Sara Gettelfinger and Max von Essen managed to shine in the minor roles of Mary's deceased parents with von Essen's lush tenor especially impressive. And, Barbara Rosenblatt, who starred as the housekeeper Mrs. Medlock in the original Broadway company, repeated her role here with the same fervor.
And, the two children of the production —the aforementioned Jaclyn Neidenthal as Mary Lennox and Struan Erlenborn as Colin Craven — offered performances to rival their adult co-stars. Both drew laugh after laugh with their spitfire takes on their respective characters, and each sang extremely well. It was also amusing to watch Neidenthal, who tackled a mammoth role with grace, as the audience showered her with the loudest ovation of the evening during the final curtain call. She seemed somewhat overwhelmed by the sound that was directed to her, running to co-star Laura Benanti, who lovingly pushed her back to centerstage. The World AIDS Day benefit concerts have previously included two Stephen Schwartz musicals, Children of Eden and Pippin. The productions have grown stronger each year, but this year's concert — produced by Jamie McGonnigal, Brad Bauner, Adam Caldwell, Josh Fiedler, Ryan Hill, Erica Lynn Schwartz and The Storm Theatre — reached an entirely new level. Congratulations to all involved — one can only hope some smart producer will record these beautiful performances.
[For more information about the Joey DiPaolo AIDS Foundation, visit www.jdaf.org.]
Tony and Olivier Award winner Patti LuPone, currently starring as Mrs. Lovett in the acclaimed revival of Sweeney Todd, will head into the recording studio Dec. 11-13. La LuPone will record her latest solo disc, which will be released on the Ghostlight Records label in April 2006. Entitled The Lady With the Torch, the new recording is based on LuPone's terrific cabaret/concert act of the same name, which was conceived and directed by Scott Wittman and features orchestrations by Jonathan Tunick and musical direction by Chris Fenwick. Fenwick will direct a ten-piece band for the upcoming studio recording. The complete track list for the forthcoming CD includes "Guess I’ll Hang My Tears Out to Dry," "Something Cool," "A Cottage for Sale," "Ill Wind," "I Wanna Be Around," "The Other Woman," "The Man I Love," "Make It Another Old Fashioned, Please," "Me and My Shadow," "Do It Again," "I’m Through with Love," "So in Love," "I Love Paris," "C’est Magnifique!" and "Body and Soul."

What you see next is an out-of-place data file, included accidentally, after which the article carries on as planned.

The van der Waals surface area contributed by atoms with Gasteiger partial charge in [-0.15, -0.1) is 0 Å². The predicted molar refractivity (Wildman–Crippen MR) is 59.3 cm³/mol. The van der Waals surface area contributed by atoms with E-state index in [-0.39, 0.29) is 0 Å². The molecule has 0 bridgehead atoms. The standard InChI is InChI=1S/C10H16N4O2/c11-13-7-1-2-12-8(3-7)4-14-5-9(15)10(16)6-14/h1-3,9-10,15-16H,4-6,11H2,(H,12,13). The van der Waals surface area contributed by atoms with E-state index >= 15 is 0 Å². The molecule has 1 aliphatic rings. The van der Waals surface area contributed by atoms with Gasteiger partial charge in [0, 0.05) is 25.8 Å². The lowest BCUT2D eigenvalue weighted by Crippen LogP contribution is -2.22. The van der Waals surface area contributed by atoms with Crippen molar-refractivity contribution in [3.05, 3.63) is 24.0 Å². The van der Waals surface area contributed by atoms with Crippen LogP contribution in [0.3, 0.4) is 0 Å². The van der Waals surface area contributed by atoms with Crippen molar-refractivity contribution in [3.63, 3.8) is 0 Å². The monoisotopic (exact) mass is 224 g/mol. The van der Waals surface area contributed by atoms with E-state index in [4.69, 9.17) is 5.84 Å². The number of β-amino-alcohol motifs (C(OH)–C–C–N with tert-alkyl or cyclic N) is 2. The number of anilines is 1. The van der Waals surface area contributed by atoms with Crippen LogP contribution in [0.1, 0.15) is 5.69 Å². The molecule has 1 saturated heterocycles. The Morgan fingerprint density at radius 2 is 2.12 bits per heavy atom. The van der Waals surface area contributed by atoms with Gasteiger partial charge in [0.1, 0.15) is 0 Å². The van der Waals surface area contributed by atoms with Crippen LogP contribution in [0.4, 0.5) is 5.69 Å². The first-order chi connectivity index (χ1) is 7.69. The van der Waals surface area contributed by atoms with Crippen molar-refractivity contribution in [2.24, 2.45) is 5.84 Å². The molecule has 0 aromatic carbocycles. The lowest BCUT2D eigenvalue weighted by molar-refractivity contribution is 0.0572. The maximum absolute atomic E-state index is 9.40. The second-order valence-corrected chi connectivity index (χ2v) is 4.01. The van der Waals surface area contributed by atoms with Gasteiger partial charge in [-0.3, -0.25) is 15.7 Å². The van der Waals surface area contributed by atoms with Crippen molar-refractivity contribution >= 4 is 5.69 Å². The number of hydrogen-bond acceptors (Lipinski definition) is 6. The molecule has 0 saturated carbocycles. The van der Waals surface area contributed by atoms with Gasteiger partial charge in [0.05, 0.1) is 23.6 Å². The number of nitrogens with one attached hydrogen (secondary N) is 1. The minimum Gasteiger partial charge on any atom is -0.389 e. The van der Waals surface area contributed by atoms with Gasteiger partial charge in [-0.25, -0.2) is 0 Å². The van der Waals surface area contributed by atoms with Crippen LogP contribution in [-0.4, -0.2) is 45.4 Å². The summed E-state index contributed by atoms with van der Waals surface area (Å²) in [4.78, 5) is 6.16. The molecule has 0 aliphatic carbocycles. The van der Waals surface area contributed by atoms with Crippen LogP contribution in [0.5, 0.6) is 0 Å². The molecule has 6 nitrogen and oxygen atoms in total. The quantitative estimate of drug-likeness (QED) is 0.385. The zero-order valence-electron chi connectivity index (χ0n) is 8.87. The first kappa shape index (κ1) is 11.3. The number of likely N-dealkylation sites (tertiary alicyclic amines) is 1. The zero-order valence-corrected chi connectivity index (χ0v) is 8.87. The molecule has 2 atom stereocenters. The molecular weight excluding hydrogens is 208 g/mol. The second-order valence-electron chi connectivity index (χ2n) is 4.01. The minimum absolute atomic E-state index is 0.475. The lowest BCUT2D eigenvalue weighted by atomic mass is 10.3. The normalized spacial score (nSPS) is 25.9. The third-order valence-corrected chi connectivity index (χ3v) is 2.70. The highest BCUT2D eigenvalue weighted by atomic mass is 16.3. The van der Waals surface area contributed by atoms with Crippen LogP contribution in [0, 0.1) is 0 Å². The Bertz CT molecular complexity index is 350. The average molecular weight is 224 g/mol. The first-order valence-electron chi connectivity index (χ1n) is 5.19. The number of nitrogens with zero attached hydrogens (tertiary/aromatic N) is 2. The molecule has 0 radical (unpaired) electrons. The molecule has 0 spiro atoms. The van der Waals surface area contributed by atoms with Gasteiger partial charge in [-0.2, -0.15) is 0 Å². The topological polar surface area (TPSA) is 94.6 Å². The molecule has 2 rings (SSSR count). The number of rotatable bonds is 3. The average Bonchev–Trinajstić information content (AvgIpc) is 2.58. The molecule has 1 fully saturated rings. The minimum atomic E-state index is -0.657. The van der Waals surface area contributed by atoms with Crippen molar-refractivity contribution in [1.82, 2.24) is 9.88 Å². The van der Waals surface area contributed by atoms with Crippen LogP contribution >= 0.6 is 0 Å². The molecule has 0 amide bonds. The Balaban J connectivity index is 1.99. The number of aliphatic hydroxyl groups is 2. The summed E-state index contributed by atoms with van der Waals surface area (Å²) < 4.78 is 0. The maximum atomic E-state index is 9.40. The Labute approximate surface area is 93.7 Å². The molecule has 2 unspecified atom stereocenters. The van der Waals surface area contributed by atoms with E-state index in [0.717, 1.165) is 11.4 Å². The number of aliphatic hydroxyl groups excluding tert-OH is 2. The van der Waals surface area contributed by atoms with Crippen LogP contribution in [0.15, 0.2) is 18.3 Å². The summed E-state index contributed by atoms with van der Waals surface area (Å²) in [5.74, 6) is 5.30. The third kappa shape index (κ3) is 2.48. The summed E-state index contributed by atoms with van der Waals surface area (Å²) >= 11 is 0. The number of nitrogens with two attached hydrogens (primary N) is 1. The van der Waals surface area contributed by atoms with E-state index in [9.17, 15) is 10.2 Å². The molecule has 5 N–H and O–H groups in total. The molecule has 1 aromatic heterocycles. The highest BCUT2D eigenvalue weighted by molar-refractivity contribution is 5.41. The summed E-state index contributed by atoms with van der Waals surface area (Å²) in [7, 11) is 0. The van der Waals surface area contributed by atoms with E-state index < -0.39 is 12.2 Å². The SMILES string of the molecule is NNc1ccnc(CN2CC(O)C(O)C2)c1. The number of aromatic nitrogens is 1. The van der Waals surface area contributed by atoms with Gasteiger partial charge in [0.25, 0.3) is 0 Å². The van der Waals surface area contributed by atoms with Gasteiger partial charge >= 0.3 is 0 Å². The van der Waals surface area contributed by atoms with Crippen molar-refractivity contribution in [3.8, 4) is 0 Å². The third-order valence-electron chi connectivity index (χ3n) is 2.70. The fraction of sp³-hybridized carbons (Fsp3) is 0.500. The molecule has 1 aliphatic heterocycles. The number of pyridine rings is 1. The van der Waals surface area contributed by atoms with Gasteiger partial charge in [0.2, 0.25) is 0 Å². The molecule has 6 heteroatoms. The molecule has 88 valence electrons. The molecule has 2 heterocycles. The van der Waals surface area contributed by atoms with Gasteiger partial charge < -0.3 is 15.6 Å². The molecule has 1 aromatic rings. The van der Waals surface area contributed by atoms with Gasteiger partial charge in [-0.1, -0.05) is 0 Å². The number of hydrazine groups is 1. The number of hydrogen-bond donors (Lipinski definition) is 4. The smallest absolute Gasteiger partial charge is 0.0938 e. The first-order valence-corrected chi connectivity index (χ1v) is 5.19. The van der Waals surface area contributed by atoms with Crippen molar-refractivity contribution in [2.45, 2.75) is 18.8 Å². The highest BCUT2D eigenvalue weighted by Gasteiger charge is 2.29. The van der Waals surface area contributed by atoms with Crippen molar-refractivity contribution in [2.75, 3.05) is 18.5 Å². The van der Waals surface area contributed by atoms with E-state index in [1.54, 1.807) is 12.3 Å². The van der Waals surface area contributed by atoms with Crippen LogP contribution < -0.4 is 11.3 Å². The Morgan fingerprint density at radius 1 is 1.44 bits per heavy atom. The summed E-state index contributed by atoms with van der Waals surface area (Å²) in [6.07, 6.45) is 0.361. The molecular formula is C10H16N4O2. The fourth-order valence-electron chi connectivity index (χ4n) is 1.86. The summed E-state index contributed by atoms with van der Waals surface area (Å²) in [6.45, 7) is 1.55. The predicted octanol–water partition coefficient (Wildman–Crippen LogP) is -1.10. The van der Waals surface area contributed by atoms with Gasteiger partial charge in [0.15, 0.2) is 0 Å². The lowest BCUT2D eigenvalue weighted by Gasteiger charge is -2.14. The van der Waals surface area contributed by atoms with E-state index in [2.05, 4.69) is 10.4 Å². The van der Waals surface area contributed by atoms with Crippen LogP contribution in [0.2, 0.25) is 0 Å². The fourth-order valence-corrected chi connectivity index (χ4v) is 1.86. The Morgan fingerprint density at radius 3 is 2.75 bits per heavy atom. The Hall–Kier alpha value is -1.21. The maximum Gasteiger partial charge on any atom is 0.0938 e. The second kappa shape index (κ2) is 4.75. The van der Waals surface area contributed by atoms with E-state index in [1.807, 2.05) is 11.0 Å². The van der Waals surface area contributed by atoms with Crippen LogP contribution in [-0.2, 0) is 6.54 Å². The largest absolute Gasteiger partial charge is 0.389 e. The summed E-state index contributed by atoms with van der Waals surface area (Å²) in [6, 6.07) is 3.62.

Next week two-time Tony nominee Rebecca Luker makes her solo cabaret debut at Feinstein's at the Regency, performing a set of tunes by women songwriters, both past and present. Luker, who will play the posh club Dec. 12-15 at 8:30 PM, will be backed by musical director Joseph Thalken on piano with Dick Sarpola on bass. Mark Waldrop is the director of the singing actress' new show, and cabaretgoers can expect to hear such tunes as "Lucky to Be Me" (Comden and Green/Bernstein), "Can't We Be Friends" (Kay Swift/Paul James), "On My Way to You" (Marilyn and Alan Bergman/Michel Legrand), "The Way You Look Tonight" (Dorothy Fields/Jerome Kern), "Out of Love" and "The Last Song" (Marcy Heisler and Zina Goldrich) and The Secret Garden's "Come to My Garden" and "How Could I Ever Know?" (Lucy Simon/Marsha Norman). Feinstein's at the Regency is located in Manhattan at 540 Park Avenue at 61st Street. There is a $60 cover and a $40 minimum for all shows. For reservations call (212) 339-4095 or visit www.feinsteinsattheregency.com.